I turn it into a family occasion. My eldest daughter is five, and she loves cleaning the car with me. We share it.
- Richard Hammond
I'm very fortunate that I have a wife who loves cars as much as I do - she never complains.
- Richard Hammond
They have two daughters Izzy and Willow and own three horses, three dogs (a bull mastiff crossed with a Great Dane, a border collie and a poodle called Pablo), two cats, a rabbit, chickens and sheep.
Hammond also owns several cars including his dream car a Morgan +8 Roadster as well as a 1957 Land Rover 'Series 1', a Land Rover 110 V8, an elderly Range Rover 'Classic, a 1969 Dodge Charger 440 R/T (which he bought in November 2004) and a 1979 Porsche 928. He also owns two bikes, a Suzuki GSX-R 1000 and a BMW R1150 GS, and has built a couple of kit cars. As readers of his column in the Mirror will no doubt be aware, his most recent drunken eBay purchase was a Vauxhall Firenza, and not a good one either. In fact, it was a really bad one. Hammond's first car was a 1976 Toyota Corolla Liftback 1600 that he decorated with a rebel flag on the roof and some un-political words. Hammond is also fanatical about the Porsche 911.
He was just doing the final run of the day - I don't know quite what happened - but the parachute deployed. There was quite a lot of smoke and the car veered off to the right and on to the grass, and it overturned several times and it came to a halt a couple of hundred yards in front of us.
- Dave Ogden from Event Fire Services
On 20 September, 2006, Richard Hammond was helping put the final touches together for the filming of TV production Top Gear, when he was seriously injured in a jet-powered dragster travelling at 280mph at the former RAF Elvington airfield near York. The dragster was powered by a Rolls Royce Orpheus Turbo-Jet Engine, which holds the landspeed record of 300 mph. He was flown3 to specialist neurological hospital Leeds General Infirmary and at the time said to be in a serious, but stable condition.
It was 50/50 what was going to happen. I may have been dead, I may not have woken up.
- Richard Hammond
Nine days after the incident, Hammond was taken off emergency care and moved to the BUPA Hospital in Bristol. Hammond left hospital after just five weeks. In an interview with Jonathon Ross, he said he'd forgotten two weeks of his life, including the crash, and was keen to rejoin his co-presenters on Top Gear. He also remarked that he had forgotten who his wife was, she reflects:
He didn't believe we were married! He said you're lovely, but I've got to stop talking to you because I've got to go back to my wife, she's French.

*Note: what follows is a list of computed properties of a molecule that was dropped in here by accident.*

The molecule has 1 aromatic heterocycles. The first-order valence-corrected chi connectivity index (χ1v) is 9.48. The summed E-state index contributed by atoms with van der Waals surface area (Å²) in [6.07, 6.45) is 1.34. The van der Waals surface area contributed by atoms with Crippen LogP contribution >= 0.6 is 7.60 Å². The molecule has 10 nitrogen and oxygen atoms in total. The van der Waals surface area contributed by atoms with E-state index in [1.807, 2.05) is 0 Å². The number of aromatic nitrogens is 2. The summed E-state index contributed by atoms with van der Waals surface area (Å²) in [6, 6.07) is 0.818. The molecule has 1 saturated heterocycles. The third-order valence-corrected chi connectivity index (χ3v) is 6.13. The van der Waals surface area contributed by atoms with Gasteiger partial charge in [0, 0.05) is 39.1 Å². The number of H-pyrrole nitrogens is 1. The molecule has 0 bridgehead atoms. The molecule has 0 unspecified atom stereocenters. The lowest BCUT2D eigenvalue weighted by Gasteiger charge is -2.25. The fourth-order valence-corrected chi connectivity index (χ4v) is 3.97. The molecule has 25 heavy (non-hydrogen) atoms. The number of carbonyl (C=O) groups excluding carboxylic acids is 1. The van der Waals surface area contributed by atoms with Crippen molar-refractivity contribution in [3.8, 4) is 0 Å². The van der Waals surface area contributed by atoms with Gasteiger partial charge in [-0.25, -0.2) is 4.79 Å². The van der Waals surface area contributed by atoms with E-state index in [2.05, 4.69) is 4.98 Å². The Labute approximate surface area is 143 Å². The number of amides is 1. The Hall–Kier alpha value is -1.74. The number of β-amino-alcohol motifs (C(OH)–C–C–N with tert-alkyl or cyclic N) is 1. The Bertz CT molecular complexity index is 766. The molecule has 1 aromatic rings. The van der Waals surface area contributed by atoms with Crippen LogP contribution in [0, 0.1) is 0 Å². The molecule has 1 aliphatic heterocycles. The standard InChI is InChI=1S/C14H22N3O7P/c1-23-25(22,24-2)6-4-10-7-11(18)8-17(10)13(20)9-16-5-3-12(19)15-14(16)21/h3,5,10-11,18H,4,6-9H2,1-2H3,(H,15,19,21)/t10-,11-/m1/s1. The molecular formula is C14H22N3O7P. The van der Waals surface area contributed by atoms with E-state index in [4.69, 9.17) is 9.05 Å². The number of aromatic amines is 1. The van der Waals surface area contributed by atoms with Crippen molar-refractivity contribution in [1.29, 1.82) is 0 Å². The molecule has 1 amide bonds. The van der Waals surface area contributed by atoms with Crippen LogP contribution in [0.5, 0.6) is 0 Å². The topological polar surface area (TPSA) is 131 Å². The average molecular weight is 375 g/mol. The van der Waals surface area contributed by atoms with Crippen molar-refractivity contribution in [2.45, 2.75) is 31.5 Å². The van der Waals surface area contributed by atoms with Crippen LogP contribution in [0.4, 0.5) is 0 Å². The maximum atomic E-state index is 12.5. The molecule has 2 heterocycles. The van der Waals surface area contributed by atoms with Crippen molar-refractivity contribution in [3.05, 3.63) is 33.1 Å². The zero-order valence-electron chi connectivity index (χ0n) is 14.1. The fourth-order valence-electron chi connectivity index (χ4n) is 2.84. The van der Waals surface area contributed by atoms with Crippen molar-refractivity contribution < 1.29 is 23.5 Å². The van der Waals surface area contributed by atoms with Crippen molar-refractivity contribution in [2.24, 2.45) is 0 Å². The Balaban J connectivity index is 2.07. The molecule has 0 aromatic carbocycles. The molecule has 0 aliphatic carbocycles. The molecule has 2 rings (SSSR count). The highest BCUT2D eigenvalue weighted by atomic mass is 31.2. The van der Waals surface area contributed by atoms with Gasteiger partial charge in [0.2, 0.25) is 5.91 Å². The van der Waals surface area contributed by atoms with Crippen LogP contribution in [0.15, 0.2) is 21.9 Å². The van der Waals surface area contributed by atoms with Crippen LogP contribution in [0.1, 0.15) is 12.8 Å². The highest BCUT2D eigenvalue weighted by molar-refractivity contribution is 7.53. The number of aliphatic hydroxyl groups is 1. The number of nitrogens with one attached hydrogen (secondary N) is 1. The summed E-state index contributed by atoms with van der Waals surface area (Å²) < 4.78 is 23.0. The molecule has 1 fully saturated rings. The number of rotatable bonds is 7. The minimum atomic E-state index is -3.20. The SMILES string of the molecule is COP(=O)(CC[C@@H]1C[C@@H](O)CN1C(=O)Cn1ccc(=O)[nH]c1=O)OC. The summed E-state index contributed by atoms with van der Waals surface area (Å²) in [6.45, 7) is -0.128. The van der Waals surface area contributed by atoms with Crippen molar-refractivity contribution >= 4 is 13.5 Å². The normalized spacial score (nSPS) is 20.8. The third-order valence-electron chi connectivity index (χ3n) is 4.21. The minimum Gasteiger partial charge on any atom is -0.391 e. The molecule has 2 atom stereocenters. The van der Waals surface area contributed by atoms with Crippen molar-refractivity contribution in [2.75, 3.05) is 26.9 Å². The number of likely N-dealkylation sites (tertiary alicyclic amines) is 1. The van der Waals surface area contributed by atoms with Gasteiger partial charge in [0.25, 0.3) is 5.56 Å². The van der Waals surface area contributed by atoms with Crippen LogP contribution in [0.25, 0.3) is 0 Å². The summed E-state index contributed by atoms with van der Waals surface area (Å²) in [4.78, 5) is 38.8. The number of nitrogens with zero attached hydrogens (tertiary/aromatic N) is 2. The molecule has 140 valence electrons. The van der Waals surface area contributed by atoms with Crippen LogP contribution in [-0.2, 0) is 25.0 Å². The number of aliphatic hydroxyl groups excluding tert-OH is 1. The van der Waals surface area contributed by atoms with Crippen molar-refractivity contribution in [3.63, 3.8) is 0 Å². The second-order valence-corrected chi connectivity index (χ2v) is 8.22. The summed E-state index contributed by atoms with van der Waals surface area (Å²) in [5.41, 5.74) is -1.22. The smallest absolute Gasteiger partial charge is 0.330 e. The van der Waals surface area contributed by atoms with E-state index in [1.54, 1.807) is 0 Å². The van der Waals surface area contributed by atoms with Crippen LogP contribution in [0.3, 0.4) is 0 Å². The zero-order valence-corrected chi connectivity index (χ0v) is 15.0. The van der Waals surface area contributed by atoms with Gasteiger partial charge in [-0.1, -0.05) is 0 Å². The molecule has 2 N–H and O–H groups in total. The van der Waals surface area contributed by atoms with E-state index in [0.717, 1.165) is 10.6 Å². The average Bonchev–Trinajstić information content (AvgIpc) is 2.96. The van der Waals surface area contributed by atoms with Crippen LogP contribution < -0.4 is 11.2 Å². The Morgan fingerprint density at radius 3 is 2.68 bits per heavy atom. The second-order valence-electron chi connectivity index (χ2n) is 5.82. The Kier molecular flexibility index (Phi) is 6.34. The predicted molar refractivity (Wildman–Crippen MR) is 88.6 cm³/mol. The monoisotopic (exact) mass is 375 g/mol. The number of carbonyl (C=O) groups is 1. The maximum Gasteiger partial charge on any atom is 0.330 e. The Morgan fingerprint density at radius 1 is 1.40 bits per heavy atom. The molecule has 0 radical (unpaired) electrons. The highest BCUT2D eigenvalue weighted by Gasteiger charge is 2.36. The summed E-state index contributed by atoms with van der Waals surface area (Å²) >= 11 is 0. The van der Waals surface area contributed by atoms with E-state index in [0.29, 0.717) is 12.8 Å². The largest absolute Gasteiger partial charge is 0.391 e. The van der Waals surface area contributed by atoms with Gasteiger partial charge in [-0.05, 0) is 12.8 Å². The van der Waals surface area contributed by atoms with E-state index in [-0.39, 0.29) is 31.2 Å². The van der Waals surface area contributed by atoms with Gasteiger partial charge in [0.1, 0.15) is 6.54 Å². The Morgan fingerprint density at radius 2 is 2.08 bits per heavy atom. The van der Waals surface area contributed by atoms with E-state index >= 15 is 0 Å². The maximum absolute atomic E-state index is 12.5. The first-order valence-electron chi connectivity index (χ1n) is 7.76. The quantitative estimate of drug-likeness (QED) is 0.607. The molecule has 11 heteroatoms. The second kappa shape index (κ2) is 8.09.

- Amanda Hammond
In January, 2007, Hammond returned to the show and was asked why he had tried to break his record of 314mph in the car, to which he replied 'I suppose it's like when you were playing outside as a kid and then your mum called you in for dinner. You'd always stay out for a bit longer...''And that's when you'd fall out the tree' Clarkson remarked. Although, Health and Safety checks were undertook at the scene of investigation by the company which owned the dragster it was deemed necessary to have another check, which resulted in a report being published in June, 2007 which explained that the cause of the accident was a punctured tyre. Later, in September, 2007, Hammond had a further car accident. This time he was driving a BMW 330 DTi Sport in the 24-hour Le Mans-style race at Silverstone.
Meeting A Childhood Hero
In 2007, Hammond fulfilled his childhood dream of meeting Evel Knievel. Together the men reminisced about the dangerous stunts Knievel had partook in and the thin line between life and death.
And the more time you spent with him - he was just coming up to 70 and physically in a very bad way - he was still difficult and demanding and angry at times. That was great because he was fighting - that's what he did.
- Richard Hammond on Evel Knievel
Hammond also interviewed the people surrounding his hero, who gave him a bigger insight into the character of Knievel.
As ITV get set to axe the motor-racing, the BBC are gearing up to take it on with Hammond at pole position. He will be joined by fellow co-presenters of Top Gear May and Clarkson, but insiders feel that Hammond will understand the drivers better.